Giving Day: Lab celebrates gifts of time and money

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By Roger Snodgrass

The elements smiled on Los Alamos National Laboratory’s United Way employee giving campaign Wednesday.

After recent years of wind, rain and even snow, the annual kickoff for the lab’s United Way campaign, now including a volunteer recognition event, met with mild conditions and plentiful sunshine.

“We’ve always run these programs separately,” said Debbi Worsonick, community programs officer and lab lead for the United Way and LANL Volunteer program.

“But we saw there was a real interconnectedness between volunteer time and contributed money and we wanted to showcase all the employee giving programs at one event,” she said.

Along with direct donations, the community program raises about $100,000 from special events, including food booths, auctions, raffles and a share of sales raised from the Books are Fun fair, which ends today in the Otowi building.

In another tradition, Dan Pava displayed this year’s T-shirt, with the line, “And the Geeks shall inherit the earth.”

They sell for $20 apiece and raised $20,000 last year, he said. Pava works in the Environment Division,

“Of all the service volunteers honored, Boy Scout leaders have the most fun because we get to sleep on the ground with vermin and eat ‘breakfast’ prepared by 12-year-olds, said Lowell Christianson, who volunteers with Great Southwest Council, NNM District of the Boy Scouts of America and doubles as a humorist.

Spread out on the walkways in front of the cafeteria and the National Security Sciences Building, dozens of nonprofits put up information tables and did some soft recruiting of volunteers, out for a burger or a Frito pie for lunch.

Donna Schroeder, United Way executive director, said, “We’ve been having a really good year.”

LANL’s campaign runs through Oct. 3. The full campaign runs through Oct. 30.

The idea of combining the volunteer recognition with the United Way kick-off came from some creative thinking by people in the Community Programs Office, said the group’s director Kurt Steinhouse.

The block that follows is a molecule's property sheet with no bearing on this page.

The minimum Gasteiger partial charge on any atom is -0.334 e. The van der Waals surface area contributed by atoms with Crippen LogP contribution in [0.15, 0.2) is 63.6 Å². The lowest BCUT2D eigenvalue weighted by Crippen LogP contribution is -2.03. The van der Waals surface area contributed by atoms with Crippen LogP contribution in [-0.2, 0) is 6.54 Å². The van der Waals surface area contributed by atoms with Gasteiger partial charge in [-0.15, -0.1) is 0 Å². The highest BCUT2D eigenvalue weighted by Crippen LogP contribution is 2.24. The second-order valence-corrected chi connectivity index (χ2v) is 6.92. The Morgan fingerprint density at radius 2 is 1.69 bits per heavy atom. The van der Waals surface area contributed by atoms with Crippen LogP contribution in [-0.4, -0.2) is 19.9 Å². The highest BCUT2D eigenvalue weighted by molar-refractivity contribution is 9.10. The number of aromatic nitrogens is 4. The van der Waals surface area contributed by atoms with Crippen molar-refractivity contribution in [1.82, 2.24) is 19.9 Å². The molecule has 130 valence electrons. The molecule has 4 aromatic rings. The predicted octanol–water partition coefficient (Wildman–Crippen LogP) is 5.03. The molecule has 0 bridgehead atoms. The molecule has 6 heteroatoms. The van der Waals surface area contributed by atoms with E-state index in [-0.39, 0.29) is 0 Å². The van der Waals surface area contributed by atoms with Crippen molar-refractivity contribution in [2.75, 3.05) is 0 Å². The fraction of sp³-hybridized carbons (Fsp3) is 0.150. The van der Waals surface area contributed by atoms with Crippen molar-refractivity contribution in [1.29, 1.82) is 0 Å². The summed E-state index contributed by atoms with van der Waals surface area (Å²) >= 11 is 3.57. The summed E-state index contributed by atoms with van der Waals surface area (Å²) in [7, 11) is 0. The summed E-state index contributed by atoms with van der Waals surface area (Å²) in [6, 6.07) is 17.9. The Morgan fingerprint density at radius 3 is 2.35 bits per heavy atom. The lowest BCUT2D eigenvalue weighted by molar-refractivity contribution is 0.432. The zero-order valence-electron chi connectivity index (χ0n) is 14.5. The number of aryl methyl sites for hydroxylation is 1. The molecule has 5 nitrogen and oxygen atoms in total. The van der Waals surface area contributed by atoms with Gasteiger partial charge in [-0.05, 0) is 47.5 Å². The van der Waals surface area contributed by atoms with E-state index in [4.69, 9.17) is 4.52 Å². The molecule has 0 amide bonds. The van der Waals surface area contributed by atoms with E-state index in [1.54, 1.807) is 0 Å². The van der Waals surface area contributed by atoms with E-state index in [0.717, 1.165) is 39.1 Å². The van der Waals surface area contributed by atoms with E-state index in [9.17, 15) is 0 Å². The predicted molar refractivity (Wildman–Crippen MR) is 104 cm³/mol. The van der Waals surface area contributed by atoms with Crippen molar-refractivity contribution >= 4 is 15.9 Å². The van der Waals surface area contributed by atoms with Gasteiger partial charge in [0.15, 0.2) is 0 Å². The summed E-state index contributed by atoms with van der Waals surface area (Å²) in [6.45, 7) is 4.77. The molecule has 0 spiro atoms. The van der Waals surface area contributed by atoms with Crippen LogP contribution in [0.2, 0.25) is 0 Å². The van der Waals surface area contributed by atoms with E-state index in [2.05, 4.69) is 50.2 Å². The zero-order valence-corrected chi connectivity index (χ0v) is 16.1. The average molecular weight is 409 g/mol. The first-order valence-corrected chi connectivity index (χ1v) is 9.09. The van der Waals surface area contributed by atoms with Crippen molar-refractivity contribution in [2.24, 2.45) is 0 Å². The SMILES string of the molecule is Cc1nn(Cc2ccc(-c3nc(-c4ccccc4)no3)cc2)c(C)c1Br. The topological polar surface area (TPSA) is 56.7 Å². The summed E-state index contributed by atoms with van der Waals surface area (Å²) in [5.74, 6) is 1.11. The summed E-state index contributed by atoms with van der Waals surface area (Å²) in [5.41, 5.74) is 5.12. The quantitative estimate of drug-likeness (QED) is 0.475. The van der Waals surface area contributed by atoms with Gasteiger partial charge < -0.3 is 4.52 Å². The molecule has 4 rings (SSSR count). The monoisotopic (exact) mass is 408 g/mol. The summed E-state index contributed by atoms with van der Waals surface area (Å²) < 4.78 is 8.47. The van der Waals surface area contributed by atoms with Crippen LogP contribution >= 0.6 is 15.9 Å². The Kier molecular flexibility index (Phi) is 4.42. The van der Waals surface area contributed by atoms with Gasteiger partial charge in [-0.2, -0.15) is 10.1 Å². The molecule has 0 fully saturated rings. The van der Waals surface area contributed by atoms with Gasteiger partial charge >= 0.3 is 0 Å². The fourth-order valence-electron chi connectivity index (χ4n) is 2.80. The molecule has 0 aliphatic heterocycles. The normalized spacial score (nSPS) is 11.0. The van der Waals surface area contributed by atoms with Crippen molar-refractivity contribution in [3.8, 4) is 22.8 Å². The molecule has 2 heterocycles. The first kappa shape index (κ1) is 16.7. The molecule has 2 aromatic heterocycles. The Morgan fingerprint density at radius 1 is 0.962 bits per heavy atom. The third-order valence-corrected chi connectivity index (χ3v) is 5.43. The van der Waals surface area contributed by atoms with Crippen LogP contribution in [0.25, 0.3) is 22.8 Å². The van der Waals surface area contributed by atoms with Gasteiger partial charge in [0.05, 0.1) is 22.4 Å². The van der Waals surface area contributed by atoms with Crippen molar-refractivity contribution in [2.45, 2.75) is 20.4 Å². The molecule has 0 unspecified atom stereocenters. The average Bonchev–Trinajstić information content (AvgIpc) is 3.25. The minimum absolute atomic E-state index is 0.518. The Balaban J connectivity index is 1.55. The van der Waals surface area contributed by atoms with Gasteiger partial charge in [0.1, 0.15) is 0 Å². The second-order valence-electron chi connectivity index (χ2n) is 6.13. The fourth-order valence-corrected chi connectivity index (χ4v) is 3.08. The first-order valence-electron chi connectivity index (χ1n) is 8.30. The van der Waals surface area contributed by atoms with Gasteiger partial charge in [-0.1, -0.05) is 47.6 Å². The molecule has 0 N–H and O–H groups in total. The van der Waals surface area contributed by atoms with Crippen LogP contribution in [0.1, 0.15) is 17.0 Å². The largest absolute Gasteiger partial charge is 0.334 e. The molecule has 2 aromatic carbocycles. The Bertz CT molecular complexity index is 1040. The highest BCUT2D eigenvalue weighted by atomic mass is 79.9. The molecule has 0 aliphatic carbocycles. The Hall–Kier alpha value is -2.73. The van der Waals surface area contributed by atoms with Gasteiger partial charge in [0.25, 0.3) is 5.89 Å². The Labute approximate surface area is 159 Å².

“We looked around the country to see what’s working,” he said.

Laboratory employees have long been mainstay contributors to the United Way of Northern New Mexico, which serves Los Alamos and Rio Arriba counties, and they are even the largest contributor to the United Way of Santa Fe County.

Under a program instituted when the laboratory changed managers, Los Alamos National Security LLC has essentially doubled support for the local United Way campaign by matching employee contributions, up to $1 million.

To take full advantage of the match, lab employees are being asked to dig a little deeper. For the 2008 campaign, they gave $852,000.

For 2009, the campaign motto, “A million reasons to give!” has a not-so-subtle double meaning, that there are not only lots of worthy programs and individuals to support, but there are incentives not to leave any matching money behind.

“Our company will match your contribution dollar for dollar,” said laboratory Deputy Director Jan Van Prooyen, introducing the recognition ceremony. “I support United Way and would hope all of you would support it as well.”

To encourage another form of giving, the laboratory announced an incentive for employees to keep track of their volunteer hours using Volunteer Match a national program for promoting civic engagement.

According to the laboratory figures for last year, 578 employees and retiree volunteers contributed 83,774 hours to nonprofit organizations. Using a formula based on the number of hours employees contributed, LANS gave out checks for another $52,708 to 132 organizations the employees had supported.

Van Prooyen found four main categories to describe these efforts – mentoring, caring, enriching and educating.

Steinhouse described another new element in the laboratory’s philanthropic efforts this year. A new grant program will award $1,000 to $25,000 to nonprofit, 501(c)(3) organizations in the seven-county region of Northern New Mexico, where laboratory employees are currently volunteering their time.

 A total of $265,500 is available from left-over funds from last year’s community giving commitment.